Sometimes a perceived performance problem hits the team member totally by surprise.  However, in most cases, they already understand the situation.  Poor performers should see that they are missing deadlines or that “completed” work requires a lot of rework.  Once they get on a short-term improvement plan, they become keenly aware of whether or not their performance is meeting expectations.  If they still cannot meet expectations, it will become increasingly obvious to them.  This situation will cause them more anxiety, which can drive performance down even lower.  The situation should be resolved as soon as possible for the sake of the employee as well as the organization. 

Remember that putting a formal performance plan in place is not the same as termination.  The performance plan is really a way to save the person from possible termination.  A good performance plan puts everything into black and white, and it should precisely set expectations.  The performance plan should include the length of the plan, the expectations and how the progress will be communicated.                


Once the performance plan is signed, it is activated.  The employee should strive to meet the expectations of the performance plan.  The manager must provide ongoing feedback on the employee’s performance and whether the employee is meeting expectations.  This entire process is set up to manage expectations.  If the employee is not meeting expectations, the manager must continue to say so in the ongoing written feedback.  This ensures there are no surprises.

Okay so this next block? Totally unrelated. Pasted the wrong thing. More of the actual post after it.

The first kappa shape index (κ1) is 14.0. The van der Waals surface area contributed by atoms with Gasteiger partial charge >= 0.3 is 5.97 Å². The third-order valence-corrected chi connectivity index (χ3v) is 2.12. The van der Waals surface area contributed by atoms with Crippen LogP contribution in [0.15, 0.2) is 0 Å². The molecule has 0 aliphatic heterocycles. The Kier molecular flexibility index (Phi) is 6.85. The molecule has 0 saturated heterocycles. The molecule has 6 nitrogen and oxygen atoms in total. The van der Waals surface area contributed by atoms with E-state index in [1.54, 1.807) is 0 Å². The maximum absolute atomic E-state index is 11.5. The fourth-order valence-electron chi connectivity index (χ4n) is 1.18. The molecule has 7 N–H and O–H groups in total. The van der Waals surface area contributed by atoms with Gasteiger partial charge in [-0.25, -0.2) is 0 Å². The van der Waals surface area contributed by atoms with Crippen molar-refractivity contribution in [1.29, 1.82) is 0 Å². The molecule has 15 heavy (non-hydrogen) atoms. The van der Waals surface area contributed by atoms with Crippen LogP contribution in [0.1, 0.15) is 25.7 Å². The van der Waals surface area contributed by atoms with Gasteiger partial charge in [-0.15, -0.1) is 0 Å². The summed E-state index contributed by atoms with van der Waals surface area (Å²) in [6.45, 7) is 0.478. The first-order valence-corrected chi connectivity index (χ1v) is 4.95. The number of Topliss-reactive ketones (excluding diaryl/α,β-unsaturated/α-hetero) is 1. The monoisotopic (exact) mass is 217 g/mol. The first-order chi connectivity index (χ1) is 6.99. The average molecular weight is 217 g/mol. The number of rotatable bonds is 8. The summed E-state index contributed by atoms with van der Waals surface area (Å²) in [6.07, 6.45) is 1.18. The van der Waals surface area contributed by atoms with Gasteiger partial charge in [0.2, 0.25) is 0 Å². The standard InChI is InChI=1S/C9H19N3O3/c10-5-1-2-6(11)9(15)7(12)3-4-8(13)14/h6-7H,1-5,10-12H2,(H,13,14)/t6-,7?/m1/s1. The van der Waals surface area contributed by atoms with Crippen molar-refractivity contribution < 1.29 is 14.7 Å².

Change Management

Managing Staff

Managing Staff

Topic 1. Overcome Team Resistance to Project Management

It’s one thing to build a Project Charter and the schedule. It’s another thing to effectively manage the project. If you could issue the plan and the work assignments and have everyone complete his activities on time, your life would be much easier. However, the process of managing the team and the schedule becomes complicated because of the people element involved. People are unpredictable. To understand how the project is proceeding and to ensure that it stays on track, controls are needed. You may need to go around and ask people how they are doing. You need people to tell you in Status Reports and status meeting how they are doing. You need to keep updated statistics on work completed, in-progress and not started.